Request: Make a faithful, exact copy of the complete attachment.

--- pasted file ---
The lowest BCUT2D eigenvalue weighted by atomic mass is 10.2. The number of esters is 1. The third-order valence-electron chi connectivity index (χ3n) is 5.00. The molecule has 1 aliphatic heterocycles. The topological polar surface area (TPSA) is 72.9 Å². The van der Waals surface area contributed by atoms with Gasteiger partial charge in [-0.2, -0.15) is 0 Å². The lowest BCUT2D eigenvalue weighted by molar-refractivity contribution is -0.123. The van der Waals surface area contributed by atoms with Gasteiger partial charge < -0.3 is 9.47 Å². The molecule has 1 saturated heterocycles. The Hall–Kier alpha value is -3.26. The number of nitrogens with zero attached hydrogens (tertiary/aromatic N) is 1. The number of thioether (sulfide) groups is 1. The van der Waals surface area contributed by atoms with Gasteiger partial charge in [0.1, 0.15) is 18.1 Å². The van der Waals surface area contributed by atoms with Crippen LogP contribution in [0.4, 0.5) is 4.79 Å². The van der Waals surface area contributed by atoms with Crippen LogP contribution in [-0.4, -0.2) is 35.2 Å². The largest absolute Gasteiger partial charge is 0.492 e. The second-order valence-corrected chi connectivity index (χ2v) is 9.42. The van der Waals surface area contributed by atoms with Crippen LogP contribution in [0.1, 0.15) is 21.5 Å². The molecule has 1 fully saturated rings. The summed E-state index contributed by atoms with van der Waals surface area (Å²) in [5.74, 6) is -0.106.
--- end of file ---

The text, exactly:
The lowest BCUT2D eigenvalue weighted by atomic mass is 10.2. The number of esters is 1. The third-order valence-electron chi connectivity index (χ3n) is 5.00. The molecule has 1 aliphatic heterocycles. The topological polar surface area (TPSA) is 72.9 Å². The van der Waals surface area contributed by atoms with Gasteiger partial charge in [-0.2, -0.15) is 0 Å². The lowest BCUT2D eigenvalue weighted by molar-refractivity contribution is -0.123. The van der Waals surface area contributed by atoms with Gasteiger partial charge < -0.3 is 9.47 Å². The molecule has 1 saturated heterocycles. The Hall–Kier alpha value is -3.26. The number of nitrogens with zero attached hydrogens (tertiary/aromatic N) is 1. The number of thioether (sulfide) groups is 1. The van der Waals surface area contributed by atoms with Gasteiger partial charge in [0.1, 0.15) is 18.1 Å². The van der Waals surface area contributed by atoms with Crippen LogP contribution in [0.4, 0.5) is 4.79 Å². The van der Waals surface area contributed by atoms with Crippen LogP contribution in [-0.4, -0.2) is 35.2 Å². The largest absolute Gasteiger partial charge is 0.492 e. The second-order valence-corrected chi connectivity index (χ2v) is 9.42. The van der Waals surface area contributed by atoms with Crippen LogP contribution in [0.1, 0.15) is 21.5 Å². The molecule has 1 fully saturated rings. The summed E-state index contributed by atoms with van der Waals surface area (Å²) in [5.74, 6) is -0.106.